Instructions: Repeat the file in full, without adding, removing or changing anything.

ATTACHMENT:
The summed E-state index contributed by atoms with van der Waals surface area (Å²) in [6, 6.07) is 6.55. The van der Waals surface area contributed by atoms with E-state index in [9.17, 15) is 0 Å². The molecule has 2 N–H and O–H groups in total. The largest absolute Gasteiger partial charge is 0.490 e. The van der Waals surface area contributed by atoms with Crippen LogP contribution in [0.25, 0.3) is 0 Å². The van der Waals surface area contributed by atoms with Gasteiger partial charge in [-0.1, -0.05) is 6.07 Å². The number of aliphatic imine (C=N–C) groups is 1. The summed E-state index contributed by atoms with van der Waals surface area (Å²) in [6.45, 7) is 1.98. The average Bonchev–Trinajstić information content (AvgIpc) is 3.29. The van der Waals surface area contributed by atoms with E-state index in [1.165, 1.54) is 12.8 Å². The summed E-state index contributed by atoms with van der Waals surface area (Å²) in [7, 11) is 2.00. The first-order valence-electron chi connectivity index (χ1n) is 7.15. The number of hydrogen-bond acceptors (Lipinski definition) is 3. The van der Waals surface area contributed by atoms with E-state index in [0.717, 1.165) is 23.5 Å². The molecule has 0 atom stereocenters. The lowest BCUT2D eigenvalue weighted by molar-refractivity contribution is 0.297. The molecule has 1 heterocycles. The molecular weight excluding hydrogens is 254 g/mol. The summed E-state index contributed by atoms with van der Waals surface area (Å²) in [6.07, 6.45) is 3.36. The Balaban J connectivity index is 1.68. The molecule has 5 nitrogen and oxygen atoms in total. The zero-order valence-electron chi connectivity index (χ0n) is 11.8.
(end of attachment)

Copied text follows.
The summed E-state index contributed by atoms with van der Waals surface area (Å²) in [6, 6.07) is 6.55. The van der Waals surface area contributed by atoms with E-state index in [9.17, 15) is 0 Å². The molecule has 2 N–H and O–H groups in total. The largest absolute Gasteiger partial charge is 0.490 e. The van der Waals surface area contributed by atoms with Crippen LogP contribution in [0.25, 0.3) is 0 Å². The van der Waals surface area contributed by atoms with Gasteiger partial charge in [-0.1, -0.05) is 6.07 Å². The number of aliphatic imine (C=N–C) groups is 1. The summed E-state index contributed by atoms with van der Waals surface area (Å²) in [6.45, 7) is 1.98. The average Bonchev–Trinajstić information content (AvgIpc) is 3.29. The van der Waals surface area contributed by atoms with E-state index in [1.165, 1.54) is 12.8 Å². The summed E-state index contributed by atoms with van der Waals surface area (Å²) in [7, 11) is 2.00. The first-order valence-electron chi connectivity index (χ1n) is 7.15. The number of hydrogen-bond acceptors (Lipinski definition) is 3. The van der Waals surface area contributed by atoms with E-state index in [0.717, 1.165) is 23.5 Å². The molecule has 0 atom stereocenters. The lowest BCUT2D eigenvalue weighted by molar-refractivity contribution is 0.297. The molecule has 1 heterocycles. The molecular weight excluding hydrogens is 254 g/mol. The summed E-state index contributed by atoms with van der Waals surface area (Å²) in [6.07, 6.45) is 3.36. The Balaban J connectivity index is 1.68. The molecule has 5 nitrogen and oxygen atoms in total. The zero-order valence-electron chi connectivity index (χ0n) is 11.8.